How it Works
Most wind turbines start operating at a speed of 3-5 metres per second and reach maximum power at about 25 metres per second.
The diagram below shows how a wind turbine converts the kinetic energy in the wind to electrical energy. If you can't see the diagram you will need to download Flash.
- The wind turns the blades.
- The blades turns a shaft inside the nacelle (the box at the top of the turbine).
- The shaft goes into a gearbox which increases the rotation speed.
- The generator converts the rotational energy into electrical energy.
- The transformer converts the electricity from around 700 Volts (V) to the right voltage for distribution, typically 33,000V.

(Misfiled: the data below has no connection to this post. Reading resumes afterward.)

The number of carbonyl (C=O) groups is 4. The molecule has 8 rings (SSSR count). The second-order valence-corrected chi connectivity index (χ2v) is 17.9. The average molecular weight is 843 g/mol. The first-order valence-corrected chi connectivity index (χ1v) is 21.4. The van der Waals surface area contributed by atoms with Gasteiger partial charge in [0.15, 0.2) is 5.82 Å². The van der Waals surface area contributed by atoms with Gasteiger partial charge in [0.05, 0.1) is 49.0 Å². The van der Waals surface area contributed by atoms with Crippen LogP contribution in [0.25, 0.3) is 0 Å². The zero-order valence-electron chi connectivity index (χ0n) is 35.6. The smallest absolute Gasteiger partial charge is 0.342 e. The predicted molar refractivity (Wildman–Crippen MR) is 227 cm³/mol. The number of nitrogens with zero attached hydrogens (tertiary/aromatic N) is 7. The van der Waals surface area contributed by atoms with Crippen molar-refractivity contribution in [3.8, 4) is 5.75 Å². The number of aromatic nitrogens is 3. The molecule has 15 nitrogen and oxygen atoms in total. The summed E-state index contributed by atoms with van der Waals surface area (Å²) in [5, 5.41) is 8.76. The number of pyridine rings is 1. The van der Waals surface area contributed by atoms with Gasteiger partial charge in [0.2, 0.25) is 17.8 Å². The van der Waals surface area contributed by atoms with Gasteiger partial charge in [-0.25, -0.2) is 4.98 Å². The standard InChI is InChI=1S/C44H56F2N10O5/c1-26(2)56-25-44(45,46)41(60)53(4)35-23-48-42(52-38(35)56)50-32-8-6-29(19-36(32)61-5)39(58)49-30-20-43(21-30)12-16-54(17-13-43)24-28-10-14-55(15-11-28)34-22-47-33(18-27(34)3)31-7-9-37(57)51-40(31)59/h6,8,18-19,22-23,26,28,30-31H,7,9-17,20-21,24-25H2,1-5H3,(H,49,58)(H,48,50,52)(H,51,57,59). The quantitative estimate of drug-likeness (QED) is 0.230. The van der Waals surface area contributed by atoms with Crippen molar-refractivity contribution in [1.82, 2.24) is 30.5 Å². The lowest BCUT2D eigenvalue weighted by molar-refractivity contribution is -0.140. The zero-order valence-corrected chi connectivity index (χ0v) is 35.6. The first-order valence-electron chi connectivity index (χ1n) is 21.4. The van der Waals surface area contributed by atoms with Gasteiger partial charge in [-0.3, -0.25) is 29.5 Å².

- The National Grid transmits the power around the country.
A Typical Wind Turbine
A typical wind turbine consists of the following components:
- The Tower
Towers are mostly cylindrical, made of steel, painted light grey, and from 25 to 75 metres in height.
- Rotor Blades
Wind turbines can have from one to three rotor blades, made of fibreglass-reinforced polyester or wood-epoxy. The blades are usually between 30 and 80 metres in diameter. The longer the blades, the greater the energy output. They rotate at 10-30 revolutions per minute at constant speed, although an increasing number of machines operate at a variable speed. The blades can be rotated to change the pitch angle and modify power output.
- The Yaw Mechanism
The yaw mechanism turns the turbine to face the wind.
- Wind Speed & Direction Monitor
Sensors are used to monitor wind direction and the tower head is turned to line up with the wind. Power is controlled automatically as wind speed varies and machines are stopped at very high wind speeds to protect them from damage.
- The Gear Box
Most wind turbines have gearboxes, although there are increasing numbers with direct drives.